College of Engineering News • Iowa State University

Iowa State professor and Ph.D. student explore new phase transformation mechanism

Researchers focused on the effect of elastic energy on nucleation.

Valery Levitas
Valery Levitas

Valery Levitas, Schafer Professor and faculty member of aerospace engineering and of mechanical engineering, continues to work on the solid-solid phase transformation via intermediate melt (IM) research he developed a decade ago.

His original work (Levitas et al. Phys. Review Letters, 2004, 92, 235702) has received significant attention, and he recently collaborated with Kasra Momeni, aerospace engineering Ph.D. student, and James Warren, technical program director for materials genomics at the National Institute of Standards and Technology (NIST), to uncover a new phase transformation mechanism that occurs via IM.

The group published the paper “The strong influence of internal stresses on the nucleation of a nanosized, deeply undercooled melt at a solid-solid phase interface,” in Nano Letters, a highly ranked interdisciplinary journal.

In their work, the researchers developed a phase-field approach and found unexpected effects of mechanics, or the energy of internal elastic stresses due to lattice misfit at solid-solid interface, on nucleation. They observed the appearance of a nanometer-sized IM at the interface between two solid phases when temperatures were at 120K below melting temperature.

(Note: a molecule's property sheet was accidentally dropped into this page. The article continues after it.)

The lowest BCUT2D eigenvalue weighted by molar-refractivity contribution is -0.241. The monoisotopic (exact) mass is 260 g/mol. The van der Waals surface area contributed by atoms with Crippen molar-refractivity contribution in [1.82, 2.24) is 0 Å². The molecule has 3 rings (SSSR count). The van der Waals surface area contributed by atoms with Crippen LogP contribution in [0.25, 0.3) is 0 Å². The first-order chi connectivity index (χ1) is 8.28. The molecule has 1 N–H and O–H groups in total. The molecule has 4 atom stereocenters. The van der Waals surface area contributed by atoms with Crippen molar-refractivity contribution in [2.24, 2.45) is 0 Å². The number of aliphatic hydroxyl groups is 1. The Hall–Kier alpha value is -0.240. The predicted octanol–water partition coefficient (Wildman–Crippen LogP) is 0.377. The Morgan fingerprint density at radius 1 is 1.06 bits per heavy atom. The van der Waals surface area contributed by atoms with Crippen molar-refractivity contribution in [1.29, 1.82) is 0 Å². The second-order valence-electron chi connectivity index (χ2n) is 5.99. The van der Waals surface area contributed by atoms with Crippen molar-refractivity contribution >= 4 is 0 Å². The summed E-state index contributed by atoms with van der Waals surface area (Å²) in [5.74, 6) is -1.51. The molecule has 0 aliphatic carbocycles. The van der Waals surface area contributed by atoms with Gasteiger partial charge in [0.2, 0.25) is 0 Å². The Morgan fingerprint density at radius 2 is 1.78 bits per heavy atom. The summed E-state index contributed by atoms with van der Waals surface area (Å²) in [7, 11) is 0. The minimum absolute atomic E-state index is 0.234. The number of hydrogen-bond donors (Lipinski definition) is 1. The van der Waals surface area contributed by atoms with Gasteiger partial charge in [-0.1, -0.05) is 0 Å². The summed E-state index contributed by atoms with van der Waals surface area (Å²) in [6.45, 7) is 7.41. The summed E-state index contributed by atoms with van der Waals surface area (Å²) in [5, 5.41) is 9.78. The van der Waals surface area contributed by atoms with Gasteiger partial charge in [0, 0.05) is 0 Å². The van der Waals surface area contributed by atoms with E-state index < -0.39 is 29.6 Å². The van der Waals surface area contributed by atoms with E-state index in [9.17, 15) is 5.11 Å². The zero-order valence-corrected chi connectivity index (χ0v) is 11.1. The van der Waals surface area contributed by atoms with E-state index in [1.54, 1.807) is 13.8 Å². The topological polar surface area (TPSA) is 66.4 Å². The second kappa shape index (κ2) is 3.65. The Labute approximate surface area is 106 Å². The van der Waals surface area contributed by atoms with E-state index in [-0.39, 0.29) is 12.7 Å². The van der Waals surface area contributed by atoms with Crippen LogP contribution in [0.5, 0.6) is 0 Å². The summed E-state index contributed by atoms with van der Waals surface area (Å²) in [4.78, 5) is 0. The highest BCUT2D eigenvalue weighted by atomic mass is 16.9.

Levitas explains that internal stresses, in particular, allow for the IM to appear for solid-solid interface energies that are smaller than twice the energy of a solid-melt interface – a phenomenon that is thermodynamically impossible without mechanics.

He adds that even though this happens, the promoting effect of internal stresses on the thermodynamics and barrierless IM nucleation is still relatively modest. That is why the researchers weren’t expecting to see that the internal stresses significantly reduce the activation energy of the IM critical nucleus, which eventually led to satisfying a kinetic nucleation criterion and thermally activated melting at 120K below melting temperature.

The team says this reduction in energy of the critical nucleus, which was reduced as much as 16 times for HMX energetic crystals, can be traced to when the elastic energy makes a small change between energy of the ground state and the state within the critical nucleus.

Additionally, the researchers were able to clarify the mysterious behavior of why IM persists during solid-melt-solid interface propagation. Levitas explains that thermally activated resolidification is kinetically impossible, and that they were able to confirm that finding was consistent with experimental data for HMX.

“We expect similar effects to occur for other material systems where solid-solid phase transformations via IM take place, including electronic (Si and Ge), geological (ice, quartz, and coesite), pharmaceutical (Avandia, which is an important substance for diabetes treatment), ferroelectric (PbTiO3), colloidal and superhard (BN) materials,” Levitas added. “This developed method also has implications for grain-boundary melting, formation of interfacial and intergranular crystalline or amorphous phases (complexions) in ceramic and metallic systems, and developing corresponding interfacial phase diagrams.”